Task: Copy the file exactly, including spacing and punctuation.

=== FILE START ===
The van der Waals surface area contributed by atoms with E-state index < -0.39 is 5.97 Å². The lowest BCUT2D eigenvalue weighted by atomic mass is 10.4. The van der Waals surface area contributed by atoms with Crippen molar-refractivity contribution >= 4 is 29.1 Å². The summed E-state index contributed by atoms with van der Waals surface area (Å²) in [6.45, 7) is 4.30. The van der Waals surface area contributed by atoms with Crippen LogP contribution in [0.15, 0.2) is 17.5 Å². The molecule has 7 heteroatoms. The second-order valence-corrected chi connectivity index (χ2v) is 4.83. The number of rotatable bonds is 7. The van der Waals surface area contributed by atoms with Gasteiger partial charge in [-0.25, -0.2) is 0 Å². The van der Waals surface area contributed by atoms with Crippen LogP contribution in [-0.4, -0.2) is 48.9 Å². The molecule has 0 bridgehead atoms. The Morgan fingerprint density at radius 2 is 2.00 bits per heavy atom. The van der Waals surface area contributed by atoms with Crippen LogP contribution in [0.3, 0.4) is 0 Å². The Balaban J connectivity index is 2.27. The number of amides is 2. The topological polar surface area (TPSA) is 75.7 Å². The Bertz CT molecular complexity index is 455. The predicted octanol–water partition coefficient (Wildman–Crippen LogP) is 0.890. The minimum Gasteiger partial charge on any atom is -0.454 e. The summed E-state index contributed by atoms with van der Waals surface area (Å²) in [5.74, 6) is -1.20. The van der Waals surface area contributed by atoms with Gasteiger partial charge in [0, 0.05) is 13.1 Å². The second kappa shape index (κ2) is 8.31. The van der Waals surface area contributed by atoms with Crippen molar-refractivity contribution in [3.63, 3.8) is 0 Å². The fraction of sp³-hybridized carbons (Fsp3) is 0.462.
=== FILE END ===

The van der Waals surface area contributed by atoms with E-state index < -0.39 is 5.97 Å². The lowest BCUT2D eigenvalue weighted by atomic mass is 10.4. The van der Waals surface area contributed by atoms with Crippen molar-refractivity contribution >= 4 is 29.1 Å². The summed E-state index contributed by atoms with van der Waals surface area (Å²) in [6.45, 7) is 4.30. The van der Waals surface area contributed by atoms with Crippen LogP contribution in [0.15, 0.2) is 17.5 Å². The molecule has 7 heteroatoms. The second-order valence-corrected chi connectivity index (χ2v) is 4.83. The number of rotatable bonds is 7. The van der Waals surface area contributed by atoms with Gasteiger partial charge in [-0.25, -0.2) is 0 Å². The van der Waals surface area contributed by atoms with Crippen LogP contribution in [-0.4, -0.2) is 48.9 Å². The molecule has 0 bridgehead atoms. The Morgan fingerprint density at radius 2 is 2.00 bits per heavy atom. The van der Waals surface area contributed by atoms with Crippen LogP contribution in [0.3, 0.4) is 0 Å². The Balaban J connectivity index is 2.27. The number of amides is 2. The topological polar surface area (TPSA) is 75.7 Å². The Bertz CT molecular complexity index is 455. The predicted octanol–water partition coefficient (Wildman–Crippen LogP) is 0.890. The minimum Gasteiger partial charge on any atom is -0.454 e. The summed E-state index contributed by atoms with van der Waals surface area (Å²) in [5.74, 6) is -1.20. The van der Waals surface area contributed by atoms with Gasteiger partial charge in [0, 0.05) is 13.1 Å². The second kappa shape index (κ2) is 8.31. The van der Waals surface area contributed by atoms with Crippen molar-refractivity contribution in [3.63, 3.8) is 0 Å². The fraction of sp³-hybridized carbons (Fsp3) is 0.462.